So sad that this will likely be the end of the Philae data set. I’m very doubtful they’ll be able to wake it up in August (!) when the seasons and sunlight changes. They’ve tried to resurrect some Mars probes, electronics are cold hardy but not that cold hardy. Hope I’m wrong on that one. I bet they wish they spent the extra Euros on some RTGs!

  2. Edward O'Reilly

    Not related to Rosetta,but did you notice any auroras in the north Fri night-Sat morning? The aurora oval was displaced pretty far south and,when I went out,noticed a glow in the sky just below the Big Dipper,in the NNE.And this was with some light pollution.

    1. astrobob

      I was out early around 6:30-7 p.m. and then didn’t go out again until around 11 p.m. (CST). Both times I didn’t see any trace of aurora, but it may have been active at other times. The graphs of magnetic activity show that although we didn’t hit the minor storm level overnight, we got close. What time did you see it?

  3. Edward O'Reilly

    Saw it at about 11:30PM Central time Friday night(which was 1:30AM in New Brunswick).The aurora oval was over the far northern part of the province and the solar wind was at around 500. I noticed a distinct glow in the north northeast,not far from the tail star of the Big Dipper. I wasn’t in a particularly dark-skies location,either.

  4. Edward O'Reilly

    As I wasn’t in the countryside(and moon was up),I wasn’t in the best spot to see it;didn’t notice any shafts or pillars of light but there was a distinct glow and it was in the north;so agree that there was probably some minor activity going on.

    1. astrobob

      You can always try to confirm your observation by returning to the area on a night of no aurora to see if the glow might still be there.

  5. Norman Sanker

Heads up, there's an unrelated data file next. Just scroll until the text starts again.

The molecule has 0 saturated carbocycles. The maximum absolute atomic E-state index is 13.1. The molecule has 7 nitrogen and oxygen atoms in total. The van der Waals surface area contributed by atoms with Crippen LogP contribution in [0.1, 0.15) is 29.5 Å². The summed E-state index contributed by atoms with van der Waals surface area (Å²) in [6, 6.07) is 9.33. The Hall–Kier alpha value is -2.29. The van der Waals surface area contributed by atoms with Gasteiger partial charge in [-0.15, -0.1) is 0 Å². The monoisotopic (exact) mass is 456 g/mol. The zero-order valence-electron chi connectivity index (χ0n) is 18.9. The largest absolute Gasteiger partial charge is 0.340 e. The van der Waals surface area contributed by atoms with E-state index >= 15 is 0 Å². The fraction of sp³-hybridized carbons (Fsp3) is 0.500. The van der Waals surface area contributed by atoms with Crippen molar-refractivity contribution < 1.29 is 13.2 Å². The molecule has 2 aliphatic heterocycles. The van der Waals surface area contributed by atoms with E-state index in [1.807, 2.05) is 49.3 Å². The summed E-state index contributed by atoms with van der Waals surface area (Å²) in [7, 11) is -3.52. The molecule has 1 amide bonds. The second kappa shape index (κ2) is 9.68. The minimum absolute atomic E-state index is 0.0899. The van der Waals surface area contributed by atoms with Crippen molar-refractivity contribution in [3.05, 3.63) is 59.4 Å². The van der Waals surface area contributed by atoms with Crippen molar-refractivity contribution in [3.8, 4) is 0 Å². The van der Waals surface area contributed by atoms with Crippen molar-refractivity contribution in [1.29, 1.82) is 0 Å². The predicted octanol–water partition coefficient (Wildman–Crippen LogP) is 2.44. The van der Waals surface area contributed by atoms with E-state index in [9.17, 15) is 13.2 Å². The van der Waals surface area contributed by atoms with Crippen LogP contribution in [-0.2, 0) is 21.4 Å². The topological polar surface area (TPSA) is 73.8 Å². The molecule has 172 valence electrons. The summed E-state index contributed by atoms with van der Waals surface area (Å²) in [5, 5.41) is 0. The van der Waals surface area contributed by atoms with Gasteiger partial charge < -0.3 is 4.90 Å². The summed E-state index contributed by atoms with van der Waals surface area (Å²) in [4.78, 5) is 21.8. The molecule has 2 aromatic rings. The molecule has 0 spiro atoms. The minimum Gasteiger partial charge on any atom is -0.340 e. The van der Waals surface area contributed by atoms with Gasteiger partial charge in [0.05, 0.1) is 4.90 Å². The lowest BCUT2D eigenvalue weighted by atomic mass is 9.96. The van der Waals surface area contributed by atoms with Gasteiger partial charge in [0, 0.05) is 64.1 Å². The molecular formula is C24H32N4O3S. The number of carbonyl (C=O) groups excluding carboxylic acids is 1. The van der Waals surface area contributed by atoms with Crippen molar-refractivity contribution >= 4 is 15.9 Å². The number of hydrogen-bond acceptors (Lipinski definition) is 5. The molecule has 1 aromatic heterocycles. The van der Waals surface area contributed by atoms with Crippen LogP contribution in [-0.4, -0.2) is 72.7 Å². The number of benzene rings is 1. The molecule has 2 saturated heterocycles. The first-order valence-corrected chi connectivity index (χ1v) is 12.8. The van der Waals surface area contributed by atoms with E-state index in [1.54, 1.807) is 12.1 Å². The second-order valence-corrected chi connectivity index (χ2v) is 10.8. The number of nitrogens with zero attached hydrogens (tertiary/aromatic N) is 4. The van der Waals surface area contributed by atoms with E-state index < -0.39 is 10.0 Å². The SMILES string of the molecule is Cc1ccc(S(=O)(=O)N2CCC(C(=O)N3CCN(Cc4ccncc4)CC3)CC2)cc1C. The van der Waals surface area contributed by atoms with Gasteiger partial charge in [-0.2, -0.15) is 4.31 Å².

Hey Bob, am I correct in assuming that it will be months (if ever) until we have any speculation on how and why the harpoon system failed? Just wondering.

    1. astrobob

      I heard it was because the explosive material used to fire the harpoons did not ignite in the vacuum of space. One thinks that could have been tested beforehand. I caution that this is hearsay – I haven’t heard an official explanation.

          1. Norman Sanker

            Wasn’t there also a system that was supposed to thrust the lander down against the comet’s surface while the feet screwed into the ice? That didn’t work either but seems unrelated to the harpoons. And they didn’t try any last-ditch efforts to knock Philae loose and hope she’d land in some improved position? That might be rash if there is some hope that the comet’s changing position relative to the sun will eventually give the lander more light. It’s possible that ten years in space (not really testable) had some effect on the harpoon charges that neutralized them, even if they were tested and passed before launch. Reminds me a bit of the Hubble Telescope primary mirror fiasco where the testing device had been misassembled and NASA ignored a warning from an amateur telescope maker that the mirror wasn’t quite right. The best laid plans… Norman

          2. astrobob

            Yes, that system failed as well as did the ice screws. Before the batteries went dead they were able to nudge the craft into what they hope will be a better position to catch sunlight in a few months when the Sun’s orientation at the comet will be more favorable at the lander’s location.